TORONTO — Following Prime Minister Justin Trudeau’s cabinet shuffle and the addition of a new cabinet role to address mental health, the Canadian Medical Association (CMA) is calling on the new health ministers to address the ‘health workforce crisis’ caused by pandemic burnout and stress.
In a statement Tuesday, the organization outlined how many health-care workers have left their jobs or are stretched thin due to the continuous pressure of dealing with COVID-19.
“The pandemic has merely highlighted and exacerbated what we already knew: our health care system needs focus and attention,” the CMA stated.
“There are no quick fixes, and this crisis has escalated beyond what any province or territory can manage on their own. The CMA looks to the federal government for urgent leadership and investment in the integrated, pan-Canadian health workforce planning necessary to ensure a strong and sustainable health workforce.”
The new cabinet was unveiled Tuesday morning in what turned out to be a dramatic shakeup, with only seven ministers unchanged in their role.
After 19 months serving during the COVID-19 pandemic, Patty Hajdu is no longer the minister of health, and has been shifted to minister of Indigenous services. Assuming her role is former Treasury Board President Jean-Yves Duclos, with Carolyn Bennett taking over as associate minister of health.
Bennett, who was a family physician, has another role as well, having been tapped to take on the brand new position of minister of mental health and addictions.
The CMA said in their statement that they applauded the inclusion of a minister of mental health, and hoped that Bennett would assist in addressing the issues facing health-care workers.
“Health care workers are burned out, exhausted and demoralized, all of which is exacerbated by the increasing shortage of health human resources,” the statement said. “It’s critical to invest in health worker well-being. Many health workers have dealt with extreme working conditions throughout the pandemic and the toll it has taken will be long-lasting.”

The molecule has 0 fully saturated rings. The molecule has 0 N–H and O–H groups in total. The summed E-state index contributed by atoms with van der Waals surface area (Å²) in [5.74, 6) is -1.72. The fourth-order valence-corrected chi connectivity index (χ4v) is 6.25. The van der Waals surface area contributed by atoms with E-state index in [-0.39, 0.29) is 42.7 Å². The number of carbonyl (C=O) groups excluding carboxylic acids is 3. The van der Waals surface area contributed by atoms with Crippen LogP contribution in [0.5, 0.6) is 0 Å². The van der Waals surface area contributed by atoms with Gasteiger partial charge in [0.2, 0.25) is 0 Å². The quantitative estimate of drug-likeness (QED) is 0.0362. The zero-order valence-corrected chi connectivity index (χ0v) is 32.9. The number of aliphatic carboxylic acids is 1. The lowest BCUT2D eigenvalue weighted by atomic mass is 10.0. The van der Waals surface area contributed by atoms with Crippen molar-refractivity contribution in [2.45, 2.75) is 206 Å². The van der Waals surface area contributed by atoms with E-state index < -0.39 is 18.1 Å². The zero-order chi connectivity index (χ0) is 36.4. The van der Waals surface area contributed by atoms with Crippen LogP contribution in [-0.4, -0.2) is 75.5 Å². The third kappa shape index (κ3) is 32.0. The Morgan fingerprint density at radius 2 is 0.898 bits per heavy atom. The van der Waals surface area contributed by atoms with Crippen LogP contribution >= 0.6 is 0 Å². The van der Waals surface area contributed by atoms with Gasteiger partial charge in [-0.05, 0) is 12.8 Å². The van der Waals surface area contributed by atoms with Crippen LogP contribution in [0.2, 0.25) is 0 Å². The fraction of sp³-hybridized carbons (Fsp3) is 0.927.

The statement called for the federal government to assist in ensuring that there is the infrastructure necessary to allow Canadians timely access to health-care providers while also ensuring that health-care workers themselves are being supported.
“The number of Canadians without access to a family physician or care team is at a record high, causing trickle-down effects throughout the health system and hinders patients’ ability to receive timely care,” the statement added.
The CMA also urged the government to live up to election promises regarding improving health care, and to create a “nation-wide anti-racism plan” to help address structural inequities.
“We count on the government to translate welcome election commitments into reality as soon as possible to see a $6 billion investment to help address backlogs, $9 billion to improve long-term care, and $3 billion to increase access to vital primary care providers,” the statement said.
One of Duclos’ first responsibilities as he steps into the new role will be negotiating with provinces and territories who have demanded the federal government take on a greater share of the cost for delivering health care.
The Liberals’ platform also promised a new federal transfer of $4.5 billion over five years to provinces and territories to develop free and accessible mental health services.
With files from the Canadian Press
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